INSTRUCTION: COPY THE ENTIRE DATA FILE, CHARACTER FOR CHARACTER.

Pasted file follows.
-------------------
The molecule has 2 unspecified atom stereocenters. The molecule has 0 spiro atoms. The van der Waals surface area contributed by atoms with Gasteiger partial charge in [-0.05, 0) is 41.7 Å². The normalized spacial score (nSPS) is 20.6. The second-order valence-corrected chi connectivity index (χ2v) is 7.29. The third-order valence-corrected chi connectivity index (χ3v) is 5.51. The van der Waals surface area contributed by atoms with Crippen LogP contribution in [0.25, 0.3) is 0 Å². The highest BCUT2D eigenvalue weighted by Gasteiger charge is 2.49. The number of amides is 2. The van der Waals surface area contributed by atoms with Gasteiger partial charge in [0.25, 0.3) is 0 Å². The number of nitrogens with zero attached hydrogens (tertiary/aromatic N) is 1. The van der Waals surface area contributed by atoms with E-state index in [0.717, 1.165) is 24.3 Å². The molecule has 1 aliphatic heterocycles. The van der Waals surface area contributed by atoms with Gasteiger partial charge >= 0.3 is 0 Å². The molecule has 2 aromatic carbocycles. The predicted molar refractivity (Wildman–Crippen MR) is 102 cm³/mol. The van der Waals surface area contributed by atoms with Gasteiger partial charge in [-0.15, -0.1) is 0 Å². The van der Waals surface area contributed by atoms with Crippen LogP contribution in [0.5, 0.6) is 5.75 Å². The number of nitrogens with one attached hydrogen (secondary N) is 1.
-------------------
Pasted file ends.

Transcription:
The molecule has 2 unspecified atom stereocenters. The molecule has 0 spiro atoms. The van der Waals surface area contributed by atoms with Gasteiger partial charge in [-0.05, 0) is 41.7 Å². The normalized spacial score (nSPS) is 20.6. The second-order valence-corrected chi connectivity index (χ2v) is 7.29. The third-order valence-corrected chi connectivity index (χ3v) is 5.51. The van der Waals surface area contributed by atoms with Crippen LogP contribution in [0.25, 0.3) is 0 Å². The highest BCUT2D eigenvalue weighted by Gasteiger charge is 2.49. The number of amides is 2. The van der Waals surface area contributed by atoms with Gasteiger partial charge in [0.25, 0.3) is 0 Å². The number of nitrogens with zero attached hydrogens (tertiary/aromatic N) is 1. The van der Waals surface area contributed by atoms with E-state index in [0.717, 1.165) is 24.3 Å². The molecule has 1 aliphatic heterocycles. The van der Waals surface area contributed by atoms with Gasteiger partial charge >= 0.3 is 0 Å². The molecule has 2 aromatic carbocycles. The predicted molar refractivity (Wildman–Crippen MR) is 102 cm³/mol. The van der Waals surface area contributed by atoms with Gasteiger partial charge in [-0.15, -0.1) is 0 Å². The van der Waals surface area contributed by atoms with Crippen LogP contribution in [0.5, 0.6) is 5.75 Å². The number of nitrogens with one attached hydrogen (secondary N) is 1.